By: Geronimo Altamirano

Countless trips to Miami, Orlando, Fort Lauderdale or Tampa in Florida (USA), but never before had it occurred to me to visit San Agustín, which was the first city of Spanish origin founded in what is now known as the United States.

Almost two and a half hours of travel is what it takes to get from Kissimmee to this colorful city founded in September 1565 by the Spaniard Pedro Menéndez de Avilés.

A small backpack and a lot of expectation accompanied me throughout the journey, especially when I entered the surroundings of Matazas Bay until I reached the so-called Bridge of the Lions, which is practically the gateway to this romantic city, inhabited by a little more than 15 thousand souls.

The first impression on seeing it was WOW. The yachts of all sizes that were stranded on the boardwalk do not give the feeling of opulence, but of being in a quiet and familiar port city.

He was absolutely right. A few meters from the bridge is Saint George Street, which is the main road of this city. Along and across this cobbled avenue there are countless colorful century-old buildings. Something very similar to what we find in the Las Peñas neighborhood of Guayaquil or in the walled city of Cartagena de Indias.

This street and its surroundings are very busy with tourists of all ages. A very familiar atmosphere that moves between cafes, ice cream parlors, boutiques, antique dealers, museums, galleries, bars and restaurants.

The mere fact of seeing the facades of heritage buildings and houses is an unforgettable experience that even makes you forget that you are in a city in the United States.

Not many meters away is a building that left me speechless. The Castillo de San Marcos has been the guardian of the city since 1695 and from which the city was defended from pirate and corsair attacks that tried to loot the large hamlet.

This fortification, built in limestone, turns out to be the jewel in the crown of this city. It receives hundreds of tourists every week in any season of the year.

This monument transports you to its years of splendor due to how well cared for its walls, dungeons and other spaces are. Going up to the terrace and entering its viewpoints is a pleasant experience.

Of course, you always have to go with a bottle of water in your hand because the intense sun that is received in the castle could dehydrate more than one. Something very different from what happens on the first floor of the fortified building. It is always fresh there, but the humidity and its characteristic smell are perceived.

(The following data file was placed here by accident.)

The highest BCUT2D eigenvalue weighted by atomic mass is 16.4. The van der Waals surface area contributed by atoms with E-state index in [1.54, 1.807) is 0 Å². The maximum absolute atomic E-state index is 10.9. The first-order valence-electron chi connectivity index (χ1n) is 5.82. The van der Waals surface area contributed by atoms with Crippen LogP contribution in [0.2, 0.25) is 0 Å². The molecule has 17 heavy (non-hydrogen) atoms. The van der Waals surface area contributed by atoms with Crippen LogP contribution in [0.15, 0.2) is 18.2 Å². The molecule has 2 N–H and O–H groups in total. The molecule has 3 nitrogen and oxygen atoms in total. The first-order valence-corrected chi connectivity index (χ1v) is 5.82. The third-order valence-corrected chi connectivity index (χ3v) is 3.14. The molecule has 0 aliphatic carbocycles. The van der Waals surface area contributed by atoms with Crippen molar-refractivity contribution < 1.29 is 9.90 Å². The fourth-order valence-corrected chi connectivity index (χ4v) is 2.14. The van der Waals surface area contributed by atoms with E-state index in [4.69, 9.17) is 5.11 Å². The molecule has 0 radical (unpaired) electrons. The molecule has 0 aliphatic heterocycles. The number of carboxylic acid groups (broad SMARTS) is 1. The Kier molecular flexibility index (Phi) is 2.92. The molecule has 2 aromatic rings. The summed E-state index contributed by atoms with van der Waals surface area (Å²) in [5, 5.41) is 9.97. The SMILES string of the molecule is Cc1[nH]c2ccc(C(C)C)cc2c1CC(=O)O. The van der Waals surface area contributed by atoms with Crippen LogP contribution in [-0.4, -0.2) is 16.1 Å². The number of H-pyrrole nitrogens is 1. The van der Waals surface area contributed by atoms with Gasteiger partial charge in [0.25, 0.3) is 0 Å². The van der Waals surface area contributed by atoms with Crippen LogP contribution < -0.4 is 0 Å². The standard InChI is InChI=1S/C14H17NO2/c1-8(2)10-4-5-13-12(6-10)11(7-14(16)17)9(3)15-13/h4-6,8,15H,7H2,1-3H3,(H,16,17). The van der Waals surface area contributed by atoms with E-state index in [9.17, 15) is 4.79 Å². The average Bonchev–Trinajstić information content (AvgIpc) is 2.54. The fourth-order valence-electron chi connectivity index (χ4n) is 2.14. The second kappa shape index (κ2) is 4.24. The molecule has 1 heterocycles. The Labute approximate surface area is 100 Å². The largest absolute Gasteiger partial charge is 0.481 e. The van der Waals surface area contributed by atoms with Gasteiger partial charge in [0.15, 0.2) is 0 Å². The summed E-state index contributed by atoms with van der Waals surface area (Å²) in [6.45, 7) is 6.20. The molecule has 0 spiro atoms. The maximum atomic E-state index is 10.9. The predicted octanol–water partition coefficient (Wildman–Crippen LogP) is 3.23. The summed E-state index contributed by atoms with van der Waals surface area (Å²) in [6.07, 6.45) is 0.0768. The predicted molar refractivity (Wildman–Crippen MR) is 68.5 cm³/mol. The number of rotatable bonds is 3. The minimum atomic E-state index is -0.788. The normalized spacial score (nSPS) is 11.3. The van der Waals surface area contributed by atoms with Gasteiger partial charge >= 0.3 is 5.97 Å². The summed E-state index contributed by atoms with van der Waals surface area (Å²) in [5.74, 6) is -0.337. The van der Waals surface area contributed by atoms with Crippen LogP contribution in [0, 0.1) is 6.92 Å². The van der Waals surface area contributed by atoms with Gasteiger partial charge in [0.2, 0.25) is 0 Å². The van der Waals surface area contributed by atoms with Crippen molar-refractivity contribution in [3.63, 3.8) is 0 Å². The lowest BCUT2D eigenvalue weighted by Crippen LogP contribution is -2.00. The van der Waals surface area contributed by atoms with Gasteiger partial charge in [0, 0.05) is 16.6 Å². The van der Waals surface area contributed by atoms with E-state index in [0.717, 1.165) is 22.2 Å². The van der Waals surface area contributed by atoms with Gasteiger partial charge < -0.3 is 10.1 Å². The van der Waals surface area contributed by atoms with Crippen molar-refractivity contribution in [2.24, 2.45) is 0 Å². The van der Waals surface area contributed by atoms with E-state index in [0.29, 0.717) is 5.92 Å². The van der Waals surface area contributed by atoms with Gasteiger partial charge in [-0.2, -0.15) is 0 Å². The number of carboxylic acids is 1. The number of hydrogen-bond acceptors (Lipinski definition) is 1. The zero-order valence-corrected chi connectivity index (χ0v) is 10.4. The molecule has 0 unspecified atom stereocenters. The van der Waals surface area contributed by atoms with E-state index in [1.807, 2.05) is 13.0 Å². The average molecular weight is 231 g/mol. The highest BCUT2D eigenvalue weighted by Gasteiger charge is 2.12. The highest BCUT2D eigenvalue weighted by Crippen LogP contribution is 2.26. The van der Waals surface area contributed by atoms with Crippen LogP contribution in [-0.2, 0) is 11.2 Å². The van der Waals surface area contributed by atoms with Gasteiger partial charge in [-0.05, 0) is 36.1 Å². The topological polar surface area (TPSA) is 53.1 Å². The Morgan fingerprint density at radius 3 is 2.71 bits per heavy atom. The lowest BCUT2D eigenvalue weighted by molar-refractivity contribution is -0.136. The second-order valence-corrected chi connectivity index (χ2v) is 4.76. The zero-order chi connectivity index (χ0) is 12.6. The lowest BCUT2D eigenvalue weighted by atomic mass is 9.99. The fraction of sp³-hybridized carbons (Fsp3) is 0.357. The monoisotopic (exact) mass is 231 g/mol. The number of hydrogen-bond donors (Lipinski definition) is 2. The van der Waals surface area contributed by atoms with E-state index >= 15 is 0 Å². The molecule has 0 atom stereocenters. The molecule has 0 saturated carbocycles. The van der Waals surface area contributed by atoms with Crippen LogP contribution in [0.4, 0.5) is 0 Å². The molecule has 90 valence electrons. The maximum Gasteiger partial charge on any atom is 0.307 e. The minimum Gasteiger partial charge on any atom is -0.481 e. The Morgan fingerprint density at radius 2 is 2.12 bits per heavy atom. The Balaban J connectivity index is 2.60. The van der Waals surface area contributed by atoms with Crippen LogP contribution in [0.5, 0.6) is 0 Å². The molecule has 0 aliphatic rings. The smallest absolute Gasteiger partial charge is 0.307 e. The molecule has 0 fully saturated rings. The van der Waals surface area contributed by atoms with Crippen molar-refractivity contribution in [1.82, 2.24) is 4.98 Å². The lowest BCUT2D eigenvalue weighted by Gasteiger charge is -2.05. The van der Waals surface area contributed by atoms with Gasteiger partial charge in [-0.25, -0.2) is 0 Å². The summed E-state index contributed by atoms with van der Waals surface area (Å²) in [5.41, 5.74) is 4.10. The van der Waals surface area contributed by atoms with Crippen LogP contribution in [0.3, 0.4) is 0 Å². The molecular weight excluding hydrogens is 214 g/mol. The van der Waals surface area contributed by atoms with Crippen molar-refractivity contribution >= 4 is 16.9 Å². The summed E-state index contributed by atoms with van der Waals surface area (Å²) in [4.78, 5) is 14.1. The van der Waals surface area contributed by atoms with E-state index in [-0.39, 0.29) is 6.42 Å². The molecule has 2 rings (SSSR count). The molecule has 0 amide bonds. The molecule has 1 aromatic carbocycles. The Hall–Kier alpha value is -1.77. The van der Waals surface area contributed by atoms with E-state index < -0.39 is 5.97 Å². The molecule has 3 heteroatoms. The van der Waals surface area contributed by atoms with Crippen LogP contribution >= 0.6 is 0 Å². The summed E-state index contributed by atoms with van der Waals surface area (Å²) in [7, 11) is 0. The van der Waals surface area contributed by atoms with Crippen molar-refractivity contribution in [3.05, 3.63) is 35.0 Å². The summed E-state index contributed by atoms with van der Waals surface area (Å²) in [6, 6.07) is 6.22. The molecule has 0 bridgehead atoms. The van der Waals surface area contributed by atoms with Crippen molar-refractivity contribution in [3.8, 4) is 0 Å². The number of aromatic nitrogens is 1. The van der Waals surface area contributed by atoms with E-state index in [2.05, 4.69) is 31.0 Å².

Choosing a place to have lunch is a difficult task in San Agustín. Each of its restaurants attract attention from the outside and also from the smell that is perceived from their kitchens.

At Harry’s Seafood bar and Grill, a breaded halibut with a crust of Cajun herbs, cheeses and spices costs $18, while any variety of a Caesar salad runs between $11 and $16.

An ice cream in any of its ice cream parlors costs approximately 9 dollars, while a disposable bottle of coke can be found for 3 dollars. Quite a reasonable price.

Continue touring the streets and squares of San Agustín can take several hours on foot, much less if you do it by car, but from the peripheral area of ​​the tourist streets. In both spaces there are colorful buildings worthy of being photographed. I would say that about three days would be ideal to get to know San Agustín and its surroundings.

About 10 minutes from the place and to the south is Anastasia Island, where you can visit the San Agustín Lighthouse, a 50-meter-high building built in 1870 and what the residents of the area say is the place of meeting of souls in pain who died of different causes on that island.

On this occasion you cannot enter the lighthouse because the colorful sunset that covered the sky of Matanza Bay told me that it was time to return to Kissimmee; but I left with the promise of returning soon and experiencing the nightlife and daily atmosphere of this charming city.

Your comments are really important


Leave a Reply

Your email address will not be published. Required fields are marked *